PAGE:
Friday, December 4, 2009

"Evening’s Empire"

Zachary Lazar graduated from Brown University and received the Iowa Writer's Workshop's James Michener/Copernicus Society Award. He lives in Southampton, New York, and Princeton, New Jersey, where he holds a 2009-2010 Hodder Fellowship at Princeton. He received a 2009 Guggenheim Fellowship.

He applied the Page 69 Test to Evening's Empire: The Story of My Father's Murder, his third book, and reported the following:
Page 69 of my book Evening’s Empire is mostly given over to a long quote from the New York Times. Understanding the meaning of this quote took me months of research. It was important to understand it, because it helped explain the circumstances of my father’s murder, which is my book’s subject. My father was murdered by hit men in Phoenix, Arizona in 1975. The man who hired them, through a chain of go-betweens, was my father’s former business partner, Ned Warren, Sr.

The Times article describes a letter from Senator Barry Goldwater used to promote a land development in Arizona called Chino Valley Ranchettes. Chino Valley is a region north of Phoenix. My father and his business partner, Ned Warren, had made a down payment on some land there, subdivided it, called it “Chino Meadows,” and were now retailing it to local buyers and overseas investors in Japan. Barry Goldwater’s letter was an important tool in gaining the trust of these buyers and investors.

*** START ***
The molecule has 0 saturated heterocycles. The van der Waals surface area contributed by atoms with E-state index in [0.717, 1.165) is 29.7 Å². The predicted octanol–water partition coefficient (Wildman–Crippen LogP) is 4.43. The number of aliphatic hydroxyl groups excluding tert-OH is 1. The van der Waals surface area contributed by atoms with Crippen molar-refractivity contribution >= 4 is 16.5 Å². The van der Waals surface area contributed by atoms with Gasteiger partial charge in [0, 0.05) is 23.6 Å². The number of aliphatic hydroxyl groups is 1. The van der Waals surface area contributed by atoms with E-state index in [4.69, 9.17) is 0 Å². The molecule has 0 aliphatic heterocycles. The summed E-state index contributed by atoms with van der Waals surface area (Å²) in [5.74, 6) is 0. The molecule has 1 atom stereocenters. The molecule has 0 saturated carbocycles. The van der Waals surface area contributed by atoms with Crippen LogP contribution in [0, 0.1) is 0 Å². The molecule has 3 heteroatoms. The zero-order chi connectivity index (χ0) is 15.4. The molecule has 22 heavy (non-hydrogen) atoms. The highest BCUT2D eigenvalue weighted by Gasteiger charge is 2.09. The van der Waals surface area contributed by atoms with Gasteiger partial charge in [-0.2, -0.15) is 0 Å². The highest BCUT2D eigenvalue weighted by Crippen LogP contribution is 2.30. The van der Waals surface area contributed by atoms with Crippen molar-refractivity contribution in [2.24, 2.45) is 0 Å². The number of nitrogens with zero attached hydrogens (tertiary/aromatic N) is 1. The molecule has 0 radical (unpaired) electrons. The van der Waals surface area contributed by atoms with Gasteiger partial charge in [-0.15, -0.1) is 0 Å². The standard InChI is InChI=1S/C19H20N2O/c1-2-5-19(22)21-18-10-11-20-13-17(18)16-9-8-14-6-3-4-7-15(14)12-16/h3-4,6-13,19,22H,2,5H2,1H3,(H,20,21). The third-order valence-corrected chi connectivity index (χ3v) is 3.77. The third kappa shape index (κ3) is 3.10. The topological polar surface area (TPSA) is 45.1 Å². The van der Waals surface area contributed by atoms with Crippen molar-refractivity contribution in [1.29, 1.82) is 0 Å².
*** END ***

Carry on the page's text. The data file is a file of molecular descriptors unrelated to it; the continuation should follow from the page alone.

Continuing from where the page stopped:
The Goldwater letter is an almost word-for-word duplicate of a letter my father had drafted. My father and Warren had wanted Goldwater to sign off on this letter, which he did. The letter refers to “homesites in Chino Valley”—not specifically “Chino Meadows” or “Chino Valley Ranchettes.” As far as I can tell, there never was anything called “Chino Valley Ranchettes.” It is a mistake made by the New York Times. In any case, with the Goldwater letter in hand, Ned Warren went to Japan and pitched still another subdivision called Chino Grande Ranchettes. Chino Valley, Chino Meadows, Chino Grande. Perhaps it’s no wonder that even the New York Times could not keep the names straight.

Chino Meadows was a viable subdivision. One could install roads and utilities and build houses there. Chino Grande was uninhabitable land full of cliffs and jagged rocks.

I would have simplified this if I could have. Janet Maslin of the New York Times recently savaged my book because she couldn’t understand it. Fortunately there are smarter readers than Janet Maslin out there.

My father’s business partner, Ned Warren, was a lifelong con man. He stole millions of dollars from people all across the world during this time. How my father got entangled with someone like that is far more complicated than even this little episode of Chino Valley, Chino Meadows, Chino Grande.
Watch the Evening’s Empire video, and learn more about the book and author at Zachary Lazar's website.

Visit the complete list of books in the Page 69 Test Series.

--Marshal Zeringue